9. ^ Lander G. H.; Lam D. J. (1976). "Neutron diffraction study of PuP: The electronic ground state". Phys. Rev. B. 14 (9): 4064–4067. Bibcode:1976PhRvB..14.4064L. doi:10.1103/PhysRevB.14.4064.
  10. ^ Aldred A. T.; Dunlap B. D.; Lam D. J.; Lander G. H.; Mueller M. H.; Nowik I. (1975). "Magnetic properties of neptunium Laves phases: NpMn2, NpFe2, NpCo2, and NpNi2". Phys. Rev. B. 11 (1): 530–544. Bibcode:1975PhRvB..11..530A. doi:10.1103/PhysRevB.11.530.
  11. ^ a b Mueller M. H.; Lander G. H.; Hoff H. A.; Knott H. W.; Reddy J. F. (Apr 1979). "Lattice distortions measured in actinide ferromagnets PuP, NpFe2, and NpNi2" (PDF). J. Phys. Colloque C4, Supplement. 40 (4): C4-68–C4-69. Archived (PDF) from the original on 2011-05-09.
  12. ^ G.-B. Jo; Y.-R. Lee; J.-H. Choi; C. A. Christensen; T. H. Kim; J. H. Thywissen; D. E. Pritchard; W. Ketterle (2009). "Itinerant Ferromagnetism in a Fermi Gas of Ultracold Atoms". Science. 325 (5947): 1521–1524. arXiv:0907.2888. Bibcode:2009Sci...325.1521J. doi:10.1126/science.1177112. PMID 19762638. S2CID 13205213.
  13. ^ Attema, Jisk J.; de Wijs, Gilles A.; Blake, Graeme R.; de Groot, Robert A. (2005). "Anionogenic Ferromagnets" (PDF). Journal of the American Chemical Society. 127 (46). American Chemical Society (ACS): 16325–16328. doi:10.1021/ja0550834. ISSN 0002-7863. PMID 16287327.
  14. ^ Quarterman, P.; Sun, Congli; Garcia-Barriocanal, Javier; D. C., Mahendra; Lv, Yang; Manipatruni, Sasikanth; Nikonov, Dmitri E.; Young, Ian A.; Voyles, Paul M.; Wang, Jian-Ping (2018). "Demonstration of Ru as the 4th ferromagnetic element at room temperature". Nature Communications. 9 (1): 2058. Bibcode:2018NatCo...9.2058Q. doi:10.1038/s41467-018-04512-1. PMC 5970227. PMID 29802304.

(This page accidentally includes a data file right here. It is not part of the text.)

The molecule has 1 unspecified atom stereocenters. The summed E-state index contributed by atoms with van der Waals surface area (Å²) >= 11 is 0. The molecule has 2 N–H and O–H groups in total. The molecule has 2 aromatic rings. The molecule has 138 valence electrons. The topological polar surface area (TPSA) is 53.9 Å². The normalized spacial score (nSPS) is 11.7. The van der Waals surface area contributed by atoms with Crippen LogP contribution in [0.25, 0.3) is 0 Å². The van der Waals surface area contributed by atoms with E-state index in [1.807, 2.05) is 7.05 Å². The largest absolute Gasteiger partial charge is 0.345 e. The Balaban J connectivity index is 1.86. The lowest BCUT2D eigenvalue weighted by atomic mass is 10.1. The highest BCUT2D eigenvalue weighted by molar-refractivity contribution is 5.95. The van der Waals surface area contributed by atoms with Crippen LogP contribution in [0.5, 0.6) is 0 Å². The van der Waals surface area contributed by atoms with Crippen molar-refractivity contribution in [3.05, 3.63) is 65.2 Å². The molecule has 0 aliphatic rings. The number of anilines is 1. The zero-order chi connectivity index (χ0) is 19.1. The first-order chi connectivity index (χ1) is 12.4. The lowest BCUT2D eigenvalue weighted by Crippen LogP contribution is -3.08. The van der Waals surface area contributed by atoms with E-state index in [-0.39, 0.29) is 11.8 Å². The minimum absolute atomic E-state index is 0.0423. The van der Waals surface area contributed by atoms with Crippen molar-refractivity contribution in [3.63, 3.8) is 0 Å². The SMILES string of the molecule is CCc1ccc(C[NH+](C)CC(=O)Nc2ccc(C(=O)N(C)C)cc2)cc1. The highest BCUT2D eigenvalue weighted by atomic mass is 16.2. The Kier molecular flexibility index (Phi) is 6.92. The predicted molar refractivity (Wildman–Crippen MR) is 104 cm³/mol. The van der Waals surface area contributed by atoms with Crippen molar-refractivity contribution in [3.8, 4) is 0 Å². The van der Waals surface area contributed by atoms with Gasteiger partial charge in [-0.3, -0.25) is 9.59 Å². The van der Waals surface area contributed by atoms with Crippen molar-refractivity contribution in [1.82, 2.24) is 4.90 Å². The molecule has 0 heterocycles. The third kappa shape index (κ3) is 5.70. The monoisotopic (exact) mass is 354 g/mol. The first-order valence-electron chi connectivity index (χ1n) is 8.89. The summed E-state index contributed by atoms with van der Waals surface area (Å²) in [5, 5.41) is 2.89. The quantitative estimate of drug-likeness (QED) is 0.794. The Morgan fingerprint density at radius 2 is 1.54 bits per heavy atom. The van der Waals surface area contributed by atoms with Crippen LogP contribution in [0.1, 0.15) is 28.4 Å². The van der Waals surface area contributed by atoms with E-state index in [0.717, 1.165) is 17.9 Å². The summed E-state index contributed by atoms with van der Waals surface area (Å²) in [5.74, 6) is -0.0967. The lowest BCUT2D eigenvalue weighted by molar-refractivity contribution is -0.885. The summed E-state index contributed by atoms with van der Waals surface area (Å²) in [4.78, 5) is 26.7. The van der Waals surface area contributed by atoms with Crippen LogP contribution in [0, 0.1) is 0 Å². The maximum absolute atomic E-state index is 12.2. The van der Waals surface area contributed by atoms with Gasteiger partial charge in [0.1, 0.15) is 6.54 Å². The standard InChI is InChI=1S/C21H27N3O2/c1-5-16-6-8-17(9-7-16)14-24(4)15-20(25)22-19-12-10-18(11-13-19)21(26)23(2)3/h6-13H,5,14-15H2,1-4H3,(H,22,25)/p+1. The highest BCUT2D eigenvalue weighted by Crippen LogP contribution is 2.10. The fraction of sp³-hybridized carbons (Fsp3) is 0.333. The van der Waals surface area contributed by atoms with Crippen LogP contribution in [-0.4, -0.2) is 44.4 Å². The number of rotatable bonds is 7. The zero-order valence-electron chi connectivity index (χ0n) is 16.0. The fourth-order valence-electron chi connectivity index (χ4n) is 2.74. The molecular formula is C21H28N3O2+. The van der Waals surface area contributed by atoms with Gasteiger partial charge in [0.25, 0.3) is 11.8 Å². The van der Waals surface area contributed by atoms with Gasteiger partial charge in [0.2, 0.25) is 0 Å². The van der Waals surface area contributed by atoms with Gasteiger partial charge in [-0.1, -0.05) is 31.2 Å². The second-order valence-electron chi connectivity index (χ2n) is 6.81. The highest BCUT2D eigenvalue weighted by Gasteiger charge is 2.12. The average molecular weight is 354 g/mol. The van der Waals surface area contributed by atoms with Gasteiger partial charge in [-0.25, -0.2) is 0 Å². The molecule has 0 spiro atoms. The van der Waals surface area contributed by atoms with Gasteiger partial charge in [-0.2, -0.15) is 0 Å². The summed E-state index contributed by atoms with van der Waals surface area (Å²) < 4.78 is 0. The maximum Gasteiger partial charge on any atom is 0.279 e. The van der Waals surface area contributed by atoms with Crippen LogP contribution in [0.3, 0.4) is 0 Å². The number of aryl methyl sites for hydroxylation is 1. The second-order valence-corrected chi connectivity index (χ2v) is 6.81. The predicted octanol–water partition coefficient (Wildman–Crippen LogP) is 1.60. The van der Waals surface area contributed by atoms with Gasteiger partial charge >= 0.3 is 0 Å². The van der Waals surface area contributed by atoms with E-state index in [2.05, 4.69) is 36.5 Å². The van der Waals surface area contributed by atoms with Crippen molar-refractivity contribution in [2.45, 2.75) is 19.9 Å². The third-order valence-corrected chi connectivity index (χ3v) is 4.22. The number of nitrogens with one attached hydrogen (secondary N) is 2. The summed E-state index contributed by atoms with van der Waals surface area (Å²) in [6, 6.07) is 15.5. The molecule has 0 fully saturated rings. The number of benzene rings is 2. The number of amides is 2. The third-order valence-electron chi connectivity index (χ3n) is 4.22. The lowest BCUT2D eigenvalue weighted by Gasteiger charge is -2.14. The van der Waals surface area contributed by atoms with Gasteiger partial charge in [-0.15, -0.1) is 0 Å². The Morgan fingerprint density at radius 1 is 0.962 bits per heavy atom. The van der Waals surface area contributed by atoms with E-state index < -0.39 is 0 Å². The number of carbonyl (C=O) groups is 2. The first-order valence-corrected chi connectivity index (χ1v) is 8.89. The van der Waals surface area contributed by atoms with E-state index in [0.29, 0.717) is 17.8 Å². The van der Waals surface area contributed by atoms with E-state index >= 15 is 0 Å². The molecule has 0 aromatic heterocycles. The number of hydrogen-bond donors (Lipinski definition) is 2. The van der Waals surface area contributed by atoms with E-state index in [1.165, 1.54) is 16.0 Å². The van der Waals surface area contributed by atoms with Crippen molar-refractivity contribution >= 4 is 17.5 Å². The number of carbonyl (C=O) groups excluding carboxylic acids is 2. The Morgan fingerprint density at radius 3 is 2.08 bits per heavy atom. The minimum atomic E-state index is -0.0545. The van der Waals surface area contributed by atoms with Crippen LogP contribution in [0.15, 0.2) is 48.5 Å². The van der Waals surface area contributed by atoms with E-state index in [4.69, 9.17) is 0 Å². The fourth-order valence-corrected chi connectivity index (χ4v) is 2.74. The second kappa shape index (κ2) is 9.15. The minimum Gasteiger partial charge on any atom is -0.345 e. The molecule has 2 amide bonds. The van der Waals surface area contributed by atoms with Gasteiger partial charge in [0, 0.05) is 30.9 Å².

15. ^ "'Fool's gold' may be valuable after all". Retrieved 17 August 2020.
  16. ^ Walter, Jeff; Voigt, Bryan; Day-Roberts, Ezra; Heltemes, Kei; Fernandes, Rafael M.; Birol, Turan; Leighton, Chris (1 July 2020). "Voltage-induced ferromagnetism in a diamagnet". Science Advances. 6 (31): eabb7721. Bibcode:2020SciA....6.7721W. doi:10.1126/sciadv.abb7721. ISSN 2375-2548. PMC 7439324. PMID 32832693.
  17. ^ Feynman, Richard P.; Robert Leighton; Matthew Sands (1963). The Feynman Lectures on Physics, Vol. 2. Addison-Wesley. pp. Ch. 37.
  18. ^ Chikazumi, Sōshin (2009). Physics of ferromagnetism. English edition prepared with the assistance of C. D. Graham, Jr. (2nd ed.). Oxford: Oxford University Press. pp. 129–130. ISBN 978-0-19-956481-1.
  19. ^ Assadi, M. H. N.; Hanaor, D. A. H. (2013). "Theoretical study on copper's energetics and magnetism in TiO2 polymorphs". Journal of Applied Physics. 113 (23): 233913-1–233913-5. arXiv:1304.1854. Bibcode:2013JAP...113w3913A. doi:10.1063/1.4811539. S2CID 94599250.
  20. ^ García, R. Martínez; Bilovol, V.; Ferrari, S.; de la Presa, P.; Marín, P.; Pagnola, M. (2022-04-01). "Structural and magnetic properties of a BaFe12O19/NiFe2O4 nanostructured composite depending on different particle size ratios". Journal of Magnetism and Magnetic Materials. 547: 168934. doi:10.1016/j.jmmm.2021.168934. ISSN 0304-8853. S2CID 245150523.
  21. ^ Aharoni, Amikam (1996). Introduction to the Theory of Ferromagnetism. Clarendon Press. ISBN 0-19-851791-2.
  22. ^ Feynman, Richard P.; Robert B. Leighton>; Matthew Sands (1963). The Feynman Lectures on Physics. Vol. I. Pasadena: California Inst. of Technology. pp. 37.5–37.6. ISBN 0-465-02493-9.